For the nine nominated councillors, who formed 25% of the House strength of 35, the past five years can be called an opportunity wasted. They raised several issues, but mostly pertaining to their own benefit, and failed to make a material difference to the ordinary resident’s life. Their major demand that of a ward development fund of Rs 40 lakh got the approval of the MC House in July 2012, but the UT administration later shot down the idea.
After this, most of them made news for their attempts to gain a foothold into the actual politics of parties. This ensured that both major parties, the BJP and the Congress, spent a lot of energy into wooing them ahead of mayoral elections that are held every year.
Their ‘switchover’ to the BJP after having supported the Congress’ choice of office-bearers for four years suddenly put the under the spotlight and also led to heated exchanges with senior Congress leaders in House meetings. Unfortunately, most did milk their status and demanded that their names be printed on invitation cards for the functions in their wards.
Such was their clout that they even interviewed the mayoral candidate thrice in four years and even managed to get representation for two of their ilk in the finance and contract panel.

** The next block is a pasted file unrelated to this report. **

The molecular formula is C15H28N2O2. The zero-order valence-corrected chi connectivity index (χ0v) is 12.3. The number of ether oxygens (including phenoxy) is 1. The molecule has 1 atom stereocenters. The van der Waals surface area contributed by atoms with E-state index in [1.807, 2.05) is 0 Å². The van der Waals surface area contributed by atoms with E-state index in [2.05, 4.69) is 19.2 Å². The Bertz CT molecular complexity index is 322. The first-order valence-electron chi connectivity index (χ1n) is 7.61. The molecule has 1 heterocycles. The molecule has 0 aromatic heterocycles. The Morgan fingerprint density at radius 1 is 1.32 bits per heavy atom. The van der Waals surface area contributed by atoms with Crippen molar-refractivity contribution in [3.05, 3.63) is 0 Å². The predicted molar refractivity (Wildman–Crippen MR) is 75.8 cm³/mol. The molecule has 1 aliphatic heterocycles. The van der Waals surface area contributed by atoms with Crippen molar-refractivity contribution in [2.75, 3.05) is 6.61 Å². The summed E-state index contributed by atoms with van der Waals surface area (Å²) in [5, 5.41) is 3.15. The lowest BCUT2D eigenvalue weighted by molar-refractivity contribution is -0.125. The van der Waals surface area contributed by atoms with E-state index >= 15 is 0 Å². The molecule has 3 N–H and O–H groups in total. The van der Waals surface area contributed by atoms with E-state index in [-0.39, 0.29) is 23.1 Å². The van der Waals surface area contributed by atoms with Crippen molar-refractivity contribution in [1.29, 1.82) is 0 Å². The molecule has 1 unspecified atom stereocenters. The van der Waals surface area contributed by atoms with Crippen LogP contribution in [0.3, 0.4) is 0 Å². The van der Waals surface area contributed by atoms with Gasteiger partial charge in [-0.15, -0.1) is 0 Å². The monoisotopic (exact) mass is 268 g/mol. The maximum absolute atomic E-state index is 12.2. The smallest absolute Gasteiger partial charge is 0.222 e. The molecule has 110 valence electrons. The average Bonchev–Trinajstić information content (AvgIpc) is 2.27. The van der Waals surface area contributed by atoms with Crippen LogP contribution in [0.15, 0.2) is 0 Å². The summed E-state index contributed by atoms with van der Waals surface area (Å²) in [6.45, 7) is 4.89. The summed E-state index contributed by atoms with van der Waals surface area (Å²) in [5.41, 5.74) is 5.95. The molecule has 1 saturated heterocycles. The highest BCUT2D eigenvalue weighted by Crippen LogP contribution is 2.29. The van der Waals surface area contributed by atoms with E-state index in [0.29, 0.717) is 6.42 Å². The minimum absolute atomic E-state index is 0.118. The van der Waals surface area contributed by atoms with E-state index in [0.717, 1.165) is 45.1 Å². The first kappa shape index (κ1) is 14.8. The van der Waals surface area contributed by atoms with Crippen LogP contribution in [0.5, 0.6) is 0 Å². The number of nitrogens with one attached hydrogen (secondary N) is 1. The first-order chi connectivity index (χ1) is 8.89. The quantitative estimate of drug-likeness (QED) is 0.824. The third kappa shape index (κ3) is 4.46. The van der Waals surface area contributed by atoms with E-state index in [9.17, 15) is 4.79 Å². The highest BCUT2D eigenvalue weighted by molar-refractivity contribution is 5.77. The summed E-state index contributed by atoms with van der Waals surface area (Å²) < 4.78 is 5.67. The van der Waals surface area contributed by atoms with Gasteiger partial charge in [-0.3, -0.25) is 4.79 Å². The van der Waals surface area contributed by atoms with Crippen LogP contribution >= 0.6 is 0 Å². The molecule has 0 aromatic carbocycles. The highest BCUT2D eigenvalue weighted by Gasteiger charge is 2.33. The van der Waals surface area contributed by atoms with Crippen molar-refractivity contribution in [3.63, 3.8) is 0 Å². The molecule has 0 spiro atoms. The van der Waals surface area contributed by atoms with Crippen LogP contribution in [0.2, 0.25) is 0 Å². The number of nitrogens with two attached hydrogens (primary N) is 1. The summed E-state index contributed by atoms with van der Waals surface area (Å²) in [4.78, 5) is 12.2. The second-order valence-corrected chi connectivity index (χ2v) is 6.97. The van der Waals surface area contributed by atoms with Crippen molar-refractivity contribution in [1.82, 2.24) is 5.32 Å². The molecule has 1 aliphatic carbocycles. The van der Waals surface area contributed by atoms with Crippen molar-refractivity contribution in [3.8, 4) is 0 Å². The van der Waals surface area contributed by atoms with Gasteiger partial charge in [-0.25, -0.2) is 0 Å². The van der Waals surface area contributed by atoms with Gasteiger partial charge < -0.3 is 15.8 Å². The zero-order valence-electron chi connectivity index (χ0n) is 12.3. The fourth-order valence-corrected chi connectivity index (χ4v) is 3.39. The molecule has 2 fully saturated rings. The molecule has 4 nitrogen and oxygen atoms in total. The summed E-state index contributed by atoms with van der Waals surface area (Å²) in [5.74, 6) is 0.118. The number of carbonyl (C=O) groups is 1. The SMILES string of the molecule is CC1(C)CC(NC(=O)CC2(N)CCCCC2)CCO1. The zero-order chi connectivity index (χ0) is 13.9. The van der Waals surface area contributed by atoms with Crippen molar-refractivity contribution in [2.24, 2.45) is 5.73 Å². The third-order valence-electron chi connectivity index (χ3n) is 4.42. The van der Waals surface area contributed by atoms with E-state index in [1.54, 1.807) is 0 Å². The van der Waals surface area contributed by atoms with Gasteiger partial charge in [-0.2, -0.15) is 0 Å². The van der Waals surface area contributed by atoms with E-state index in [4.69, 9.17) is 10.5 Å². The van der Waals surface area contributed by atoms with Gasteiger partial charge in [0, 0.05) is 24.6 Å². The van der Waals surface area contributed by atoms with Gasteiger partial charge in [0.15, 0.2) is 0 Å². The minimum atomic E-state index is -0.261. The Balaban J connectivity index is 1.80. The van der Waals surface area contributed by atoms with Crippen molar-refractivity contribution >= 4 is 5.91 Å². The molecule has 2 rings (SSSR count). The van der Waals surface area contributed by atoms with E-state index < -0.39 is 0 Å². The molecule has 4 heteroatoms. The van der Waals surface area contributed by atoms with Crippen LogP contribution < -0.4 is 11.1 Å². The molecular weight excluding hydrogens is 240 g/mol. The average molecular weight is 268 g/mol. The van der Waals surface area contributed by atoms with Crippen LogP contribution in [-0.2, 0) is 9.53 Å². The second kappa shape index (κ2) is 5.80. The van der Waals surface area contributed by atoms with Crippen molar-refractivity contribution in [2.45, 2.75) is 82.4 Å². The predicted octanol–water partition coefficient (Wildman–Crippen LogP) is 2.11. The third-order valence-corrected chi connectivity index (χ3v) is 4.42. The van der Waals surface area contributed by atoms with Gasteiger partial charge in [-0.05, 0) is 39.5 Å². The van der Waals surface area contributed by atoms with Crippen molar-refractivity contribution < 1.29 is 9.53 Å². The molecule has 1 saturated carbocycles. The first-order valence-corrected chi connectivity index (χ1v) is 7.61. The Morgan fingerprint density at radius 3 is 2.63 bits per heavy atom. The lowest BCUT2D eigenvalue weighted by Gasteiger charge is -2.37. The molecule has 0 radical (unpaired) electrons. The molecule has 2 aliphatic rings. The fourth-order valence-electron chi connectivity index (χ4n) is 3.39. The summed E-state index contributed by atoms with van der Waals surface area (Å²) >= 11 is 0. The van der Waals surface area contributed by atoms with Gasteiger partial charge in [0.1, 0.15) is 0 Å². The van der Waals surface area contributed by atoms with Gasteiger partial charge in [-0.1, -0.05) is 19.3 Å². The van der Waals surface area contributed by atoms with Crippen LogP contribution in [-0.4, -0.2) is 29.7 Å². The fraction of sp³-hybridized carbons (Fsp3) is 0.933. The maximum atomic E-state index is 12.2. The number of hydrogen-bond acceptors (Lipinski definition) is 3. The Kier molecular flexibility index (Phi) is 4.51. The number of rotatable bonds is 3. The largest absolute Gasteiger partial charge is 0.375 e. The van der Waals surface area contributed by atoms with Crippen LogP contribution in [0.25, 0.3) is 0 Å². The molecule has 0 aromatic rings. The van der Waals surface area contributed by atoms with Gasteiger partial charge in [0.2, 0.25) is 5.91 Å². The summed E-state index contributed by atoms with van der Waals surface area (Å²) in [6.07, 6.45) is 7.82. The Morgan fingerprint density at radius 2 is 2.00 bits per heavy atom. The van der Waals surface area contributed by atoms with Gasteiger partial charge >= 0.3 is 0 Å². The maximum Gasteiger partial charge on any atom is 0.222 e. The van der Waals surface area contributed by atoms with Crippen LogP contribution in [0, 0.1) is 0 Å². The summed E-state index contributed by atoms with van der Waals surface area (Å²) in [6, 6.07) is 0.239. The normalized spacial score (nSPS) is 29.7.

Congress leaders attest to this attitude.
“A woman nominated councillor told me that she will settle for nothing less than the chaiperson’s post for the road committee,” said former mayor Ponam Sharma, adding that they even demanded their names be printed on invitation cards of launches and inaugurations in their ward. “The Congress did not do it and resisted their demands, but BJP under the mayor Arun Sood had given into their unreasonable demands,” Poonam claimed.
Version of councillors
Nominated councillor Surinder Bahga strongly contested all such claims.
“The Congress used us as their vote banks for mayoral polls over the past four years. Just for this last year, when we did not support them they have started leveling allegations. We then realised that Congress leaders are not working for the city, but for their personal agendas.”